Call for weekly bin collections and better street cleaning after ‘snitching’ app plan announced

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Council bosses looking to introduce tough new measures to crack down on litter louts may not be able to depend on the kind of public co-operation they are looking for.

South Tyneside Council could be making more use of on the spot fines, cctv cameras and a special “snitching’ mobile phone app to reduce the borough’s £2million annual clean-up bill.

Coun Audrey McMillan

Coun Audrey McMillan

There are also plans to make sure culprits are named and shamed and make more information available to residents to make sure they know how expensive and dangerous fly-tipping and litter can be.

Some Gazette readers, however, believe the council has contributed to its own problems.

They used The Gazette’s Facebook page to air their views.

Steve Smith wrote: “Why don’t they bring back weekly bin collections. It’s getting more and more evident that fortnightly collections are not working.

“The council supposedly checked the bins before introducing the fortnightly collections, saying that the majority of them were only half full or empty when they were doing the weekly collections.”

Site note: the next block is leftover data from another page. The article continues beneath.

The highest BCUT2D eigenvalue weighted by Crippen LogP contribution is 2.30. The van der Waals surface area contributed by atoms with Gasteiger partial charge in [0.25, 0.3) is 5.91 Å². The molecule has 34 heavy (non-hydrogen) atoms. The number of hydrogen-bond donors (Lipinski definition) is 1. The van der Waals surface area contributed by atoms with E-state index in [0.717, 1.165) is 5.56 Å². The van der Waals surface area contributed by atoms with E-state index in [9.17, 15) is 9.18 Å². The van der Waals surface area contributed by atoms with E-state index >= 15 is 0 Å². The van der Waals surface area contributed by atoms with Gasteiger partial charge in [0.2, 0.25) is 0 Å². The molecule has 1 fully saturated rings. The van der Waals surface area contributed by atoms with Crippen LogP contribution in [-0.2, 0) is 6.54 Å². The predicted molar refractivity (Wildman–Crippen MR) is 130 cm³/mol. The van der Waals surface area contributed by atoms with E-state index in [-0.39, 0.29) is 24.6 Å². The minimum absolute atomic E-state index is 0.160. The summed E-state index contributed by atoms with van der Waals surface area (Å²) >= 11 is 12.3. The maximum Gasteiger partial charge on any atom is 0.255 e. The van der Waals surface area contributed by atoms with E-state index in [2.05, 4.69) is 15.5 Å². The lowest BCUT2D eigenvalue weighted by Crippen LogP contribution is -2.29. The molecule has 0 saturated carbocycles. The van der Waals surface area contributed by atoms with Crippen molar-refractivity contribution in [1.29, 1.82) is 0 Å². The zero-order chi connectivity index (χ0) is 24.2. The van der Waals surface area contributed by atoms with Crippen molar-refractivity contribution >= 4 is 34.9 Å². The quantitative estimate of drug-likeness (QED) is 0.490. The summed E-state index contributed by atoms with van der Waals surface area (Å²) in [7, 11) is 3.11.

Liz Anderson added: “Maybe if the streets were cleaned more often and the council followed through to catch people who litter and let their dogs foul everywhere it might give people the push to report people who do this sort of thing.

“If people put an extra bag out the bin men should take it.”

Members of the council’s Place Select Committee will be meeting at Jarrow Town Hall next week to discuss the new measures following an in-depth investigation into the borough’s littering problem.

Committee chairwoman Coun Audrey McMillan said: “The problem of litter and fly-tipping is clear to see but much harder to tackle.

“The cost to the council of dealing with litter and fly tipping is around £2million a year and I’m sure that, in these financially challenging times, people can think of far better ways of using this money.

“Littering and fly tipping is irresponsible, illegal and can be hazardous – both to people and wildlife.

“We recognise how these issues blight our borough and are determined to address this head-on.”

“We may also want to consider providing more information for people to try to raise awareness of the damage this type of activity causes.”

Among the items councillors will be asked to consider is a ‘no tolerance’ approach with a more proactive use of fixed penalties.

A Fixed Penalty Notice can range between £40 to £80. They are issued when it’s not cost effective to prosecute in a magistrates’ court.